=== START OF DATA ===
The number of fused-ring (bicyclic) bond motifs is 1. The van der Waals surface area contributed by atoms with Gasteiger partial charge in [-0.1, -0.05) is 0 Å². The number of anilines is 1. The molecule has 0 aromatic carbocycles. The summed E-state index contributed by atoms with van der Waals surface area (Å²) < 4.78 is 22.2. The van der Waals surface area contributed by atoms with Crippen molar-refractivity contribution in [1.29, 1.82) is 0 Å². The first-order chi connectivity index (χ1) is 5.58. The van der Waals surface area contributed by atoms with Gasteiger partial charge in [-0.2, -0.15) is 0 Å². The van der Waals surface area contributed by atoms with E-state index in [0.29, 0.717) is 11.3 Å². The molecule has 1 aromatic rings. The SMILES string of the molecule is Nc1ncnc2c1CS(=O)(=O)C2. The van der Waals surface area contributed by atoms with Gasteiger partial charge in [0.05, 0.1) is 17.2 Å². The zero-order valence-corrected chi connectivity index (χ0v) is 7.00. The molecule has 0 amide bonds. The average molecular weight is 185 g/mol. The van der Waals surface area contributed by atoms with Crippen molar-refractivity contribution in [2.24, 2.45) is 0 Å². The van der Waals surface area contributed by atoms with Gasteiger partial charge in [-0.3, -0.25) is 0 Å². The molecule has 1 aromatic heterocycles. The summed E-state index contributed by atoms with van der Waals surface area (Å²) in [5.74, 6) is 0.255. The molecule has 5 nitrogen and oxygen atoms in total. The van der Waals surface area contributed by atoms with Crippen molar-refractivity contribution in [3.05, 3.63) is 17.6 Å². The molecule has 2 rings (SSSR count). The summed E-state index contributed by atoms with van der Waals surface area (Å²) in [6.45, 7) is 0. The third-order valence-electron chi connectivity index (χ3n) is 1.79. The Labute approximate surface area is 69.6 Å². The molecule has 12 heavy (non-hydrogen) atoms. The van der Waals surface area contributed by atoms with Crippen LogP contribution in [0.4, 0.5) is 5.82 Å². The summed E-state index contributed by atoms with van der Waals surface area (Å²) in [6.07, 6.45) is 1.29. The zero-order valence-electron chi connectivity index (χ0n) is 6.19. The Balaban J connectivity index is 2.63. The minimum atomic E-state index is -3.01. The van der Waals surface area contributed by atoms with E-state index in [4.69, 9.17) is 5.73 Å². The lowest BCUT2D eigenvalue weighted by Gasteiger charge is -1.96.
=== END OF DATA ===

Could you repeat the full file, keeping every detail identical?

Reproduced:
The number of fused-ring (bicyclic) bond motifs is 1. The van der Waals surface area contributed by atoms with Gasteiger partial charge in [-0.1, -0.05) is 0 Å². The number of anilines is 1. The molecule has 0 aromatic carbocycles. The summed E-state index contributed by atoms with van der Waals surface area (Å²) < 4.78 is 22.2. The van der Waals surface area contributed by atoms with Crippen molar-refractivity contribution in [1.29, 1.82) is 0 Å². The first-order chi connectivity index (χ1) is 5.58. The van der Waals surface area contributed by atoms with Gasteiger partial charge in [-0.2, -0.15) is 0 Å². The van der Waals surface area contributed by atoms with E-state index in [0.29, 0.717) is 11.3 Å². The molecule has 1 aromatic rings. The SMILES string of the molecule is Nc1ncnc2c1CS(=O)(=O)C2. The van der Waals surface area contributed by atoms with Gasteiger partial charge in [0.05, 0.1) is 17.2 Å². The zero-order valence-corrected chi connectivity index (χ0v) is 7.00. The molecule has 0 amide bonds. The average molecular weight is 185 g/mol. The van der Waals surface area contributed by atoms with Crippen molar-refractivity contribution in [2.24, 2.45) is 0 Å². The van der Waals surface area contributed by atoms with Gasteiger partial charge in [-0.3, -0.25) is 0 Å². The molecule has 1 aromatic heterocycles. The summed E-state index contributed by atoms with van der Waals surface area (Å²) in [5.74, 6) is 0.255. The molecule has 5 nitrogen and oxygen atoms in total. The van der Waals surface area contributed by atoms with Crippen molar-refractivity contribution in [3.05, 3.63) is 17.6 Å². The molecule has 2 rings (SSSR count). The summed E-state index contributed by atoms with van der Waals surface area (Å²) in [6.45, 7) is 0. The third-order valence-electron chi connectivity index (χ3n) is 1.79. The Labute approximate surface area is 69.6 Å². The molecule has 12 heavy (non-hydrogen) atoms. The van der Waals surface area contributed by atoms with Crippen LogP contribution in [0.4, 0.5) is 5.82 Å². The summed E-state index contributed by atoms with van der Waals surface area (Å²) in [6.07, 6.45) is 1.29. The zero-order valence-electron chi connectivity index (χ0n) is 6.19. The Balaban J connectivity index is 2.63. The minimum atomic E-state index is -3.01. The van der Waals surface area contributed by atoms with E-state index in [4.69, 9.17) is 5.73 Å². The lowest BCUT2D eigenvalue weighted by Gasteiger charge is -1.96.